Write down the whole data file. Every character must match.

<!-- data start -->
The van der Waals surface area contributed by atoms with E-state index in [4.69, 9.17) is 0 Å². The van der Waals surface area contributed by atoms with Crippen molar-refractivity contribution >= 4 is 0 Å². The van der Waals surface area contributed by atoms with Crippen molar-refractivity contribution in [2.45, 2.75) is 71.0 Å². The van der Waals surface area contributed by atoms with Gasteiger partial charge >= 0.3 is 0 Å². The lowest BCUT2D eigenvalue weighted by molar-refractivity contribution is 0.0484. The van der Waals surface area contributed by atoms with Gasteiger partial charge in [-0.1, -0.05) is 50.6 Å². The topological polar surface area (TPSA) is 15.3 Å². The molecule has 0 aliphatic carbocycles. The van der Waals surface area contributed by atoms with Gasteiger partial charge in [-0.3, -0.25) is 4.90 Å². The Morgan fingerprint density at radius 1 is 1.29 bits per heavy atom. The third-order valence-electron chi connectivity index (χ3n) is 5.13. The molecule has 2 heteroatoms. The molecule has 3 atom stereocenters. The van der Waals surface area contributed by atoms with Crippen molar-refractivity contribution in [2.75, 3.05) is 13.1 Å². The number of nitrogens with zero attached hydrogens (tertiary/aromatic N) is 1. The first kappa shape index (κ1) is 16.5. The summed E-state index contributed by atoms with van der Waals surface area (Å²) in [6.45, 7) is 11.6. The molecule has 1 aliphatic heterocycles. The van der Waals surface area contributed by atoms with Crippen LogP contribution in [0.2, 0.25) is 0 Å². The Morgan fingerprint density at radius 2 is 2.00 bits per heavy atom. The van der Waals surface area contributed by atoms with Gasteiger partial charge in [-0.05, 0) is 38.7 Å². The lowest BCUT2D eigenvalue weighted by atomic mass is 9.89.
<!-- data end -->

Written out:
The van der Waals surface area contributed by atoms with E-state index in [4.69, 9.17) is 0 Å². The van der Waals surface area contributed by atoms with Crippen molar-refractivity contribution >= 4 is 0 Å². The van der Waals surface area contributed by atoms with Crippen molar-refractivity contribution in [2.45, 2.75) is 71.0 Å². The van der Waals surface area contributed by atoms with Gasteiger partial charge >= 0.3 is 0 Å². The lowest BCUT2D eigenvalue weighted by molar-refractivity contribution is 0.0484. The van der Waals surface area contributed by atoms with Gasteiger partial charge in [-0.1, -0.05) is 50.6 Å². The topological polar surface area (TPSA) is 15.3 Å². The molecule has 0 aliphatic carbocycles. The van der Waals surface area contributed by atoms with Gasteiger partial charge in [-0.3, -0.25) is 4.90 Å². The Morgan fingerprint density at radius 1 is 1.29 bits per heavy atom. The third-order valence-electron chi connectivity index (χ3n) is 5.13. The molecule has 2 heteroatoms. The molecule has 3 atom stereocenters. The van der Waals surface area contributed by atoms with Crippen molar-refractivity contribution in [2.75, 3.05) is 13.1 Å². The number of nitrogens with zero attached hydrogens (tertiary/aromatic N) is 1. The first kappa shape index (κ1) is 16.5. The summed E-state index contributed by atoms with van der Waals surface area (Å²) in [6.45, 7) is 11.6. The molecule has 1 aliphatic heterocycles. The van der Waals surface area contributed by atoms with Crippen LogP contribution in [0.2, 0.25) is 0 Å². The Morgan fingerprint density at radius 2 is 2.00 bits per heavy atom. The van der Waals surface area contributed by atoms with Gasteiger partial charge in [-0.05, 0) is 38.7 Å². The lowest BCUT2D eigenvalue weighted by atomic mass is 9.89.